Grégory Reibenberg was inside La Belle Equipe, the restaurant he owns, when gunmen opened fire on patrons at candle-lit tables on its terrace, killing 19 people. His Muslim ex-wife, Djamila, was shot dead, as were nine of Reibenberg's good friends.
The shootings at Reibenberg's restaurant were part of a series of terrorist attacks in Paris on Nov. 13, 2015, which killed 130 people and left hundreds wounded.
"I have 20 deaths weighing on me and I don't know how to act," Reibenberg writes in his book, Une Belle Équipe, which is set to be released on Nov. 16.
In the book, which Reibenberg said he wrote "in one sitting," he discusses the four months that followed the attack and led up his bistro's reopening.
He describes how difficult it was to find a sense of regularity in the wake of the events; he spent months in a daze, he writes. He recounts attending funeral after funeral, and leaning on family members, friends and multiple psychiatrists for support.
What he found hardest, he admits, was keeping calm in front of his daughter.
"I am on the edge of the abyss, and I have to pick up Tess at school," he writes in one passage. "I must hide my broken appearance completely. I am not a very good actor."
He knew he wanted the book to be more of a personal account than a factual report of the events of that horrific night, he said. "I didn't find it necessary [to recount the details], and I had grown tired of repeating them," he told HuffPost France.
"Everyone had asked me, right after, what had happened. I don't want to talk about it anymore, it is nothing but pain. Like a captain on his ship, I was there, I saw everything, all the bodies, all of it," he said.
"As a child, I always asked myself why my grandparents refused to speak openly about what they had seen during the war, the camps, the death, the horror. Now, I know why. I don't want to either, I don't want to. Hell is not a place to revisit without cost."
― Grégory Reibenberg, Une Belle Équipe
Reibenberg says one of the reasons he wrote the book was to preserve the memory of processing the tragedy with his daughter and to remember the poignant questions she would ask him ― "Is there a chance that Mama will come back, Papa?"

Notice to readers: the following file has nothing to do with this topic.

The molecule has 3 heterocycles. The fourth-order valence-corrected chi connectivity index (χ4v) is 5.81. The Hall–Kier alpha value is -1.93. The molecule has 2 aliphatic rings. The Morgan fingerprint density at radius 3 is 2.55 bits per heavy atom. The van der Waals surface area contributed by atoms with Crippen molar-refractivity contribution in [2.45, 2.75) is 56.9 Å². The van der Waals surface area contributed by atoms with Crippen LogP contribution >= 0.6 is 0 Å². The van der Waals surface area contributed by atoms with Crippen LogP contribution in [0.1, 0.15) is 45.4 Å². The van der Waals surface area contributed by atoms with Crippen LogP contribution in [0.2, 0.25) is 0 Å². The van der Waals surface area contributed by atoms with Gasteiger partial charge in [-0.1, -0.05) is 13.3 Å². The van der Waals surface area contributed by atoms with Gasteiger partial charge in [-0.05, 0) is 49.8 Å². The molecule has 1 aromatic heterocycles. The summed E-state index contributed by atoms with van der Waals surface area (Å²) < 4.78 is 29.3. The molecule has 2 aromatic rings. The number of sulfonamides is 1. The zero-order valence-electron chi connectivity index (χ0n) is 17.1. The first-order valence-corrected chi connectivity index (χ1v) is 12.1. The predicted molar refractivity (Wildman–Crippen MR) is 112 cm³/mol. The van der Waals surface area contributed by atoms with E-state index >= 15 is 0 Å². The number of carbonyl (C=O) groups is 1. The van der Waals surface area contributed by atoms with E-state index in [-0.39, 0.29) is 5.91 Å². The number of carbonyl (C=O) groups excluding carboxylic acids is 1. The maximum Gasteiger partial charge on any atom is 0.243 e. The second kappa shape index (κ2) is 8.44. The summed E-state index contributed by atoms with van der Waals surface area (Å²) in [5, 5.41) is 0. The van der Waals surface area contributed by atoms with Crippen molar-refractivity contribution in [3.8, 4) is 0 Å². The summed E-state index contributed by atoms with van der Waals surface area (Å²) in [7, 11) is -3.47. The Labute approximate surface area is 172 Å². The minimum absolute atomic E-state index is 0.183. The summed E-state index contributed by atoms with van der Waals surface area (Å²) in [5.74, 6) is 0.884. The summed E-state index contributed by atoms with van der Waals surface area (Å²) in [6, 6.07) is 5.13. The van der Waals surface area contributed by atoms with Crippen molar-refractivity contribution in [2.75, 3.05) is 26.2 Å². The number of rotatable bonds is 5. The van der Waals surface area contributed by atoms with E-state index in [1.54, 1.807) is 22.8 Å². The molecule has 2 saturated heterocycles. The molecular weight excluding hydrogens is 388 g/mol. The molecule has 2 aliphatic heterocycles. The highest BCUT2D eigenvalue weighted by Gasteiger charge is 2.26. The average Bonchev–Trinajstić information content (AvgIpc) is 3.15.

"A couple, friends of mine, died that night, leaving their child an orphan. That allows me to get some perspective when I'm feeling bad," Reibenberg said. "I am lucky to have a little girl to keep me sane and in check."
In his book, Reibenberg also reveals how disillusioned he felt with the French authorities after the attacks. "Am I too demanding of the Republic? I find it pretty cold sometimes," he writes.
"I met the mayor of the 11th arrondissement and it was appalling," he told HuffPost France. "He boasts about giving me 40,000 euros like all the other businesses affected by the attacks. He had no words of compassion to add, no sign of empathy. Nothing else. The mayor of Paris was the same."
"No one thought it was a good idea to meet the people in the area, to talk to us, to grasp the impact of the attack on the ground. No, they stayed in their offices and came up with an arbitrary number," he continued.
I am lucky to have a little girl to keep me sane and in check. Grégory Reibenberg
Despite what he viewed as insubstantial support from the authorities, Reibenberg was determined to reopen his restaurant. In March, a remodeled La Belle Equipe opened its doors ― but customers were slow to return, for various reasons.
"The 11th arrondissement [where many of the attacks took place] certainly suffered. Businesses were close to shutting down, because people were afraid of returning," he said. But Reibenberg said the district has "bounced back" in recent months ― and so will France, he insisted.
"November was our Pearl Harbor. We were attacked although we were not at war. France must be stretched to the limit to recover. She will do it," he said.
This piece originally appeared on HuffPost France. It has been translated into English and edited for clarity.Suggest a correction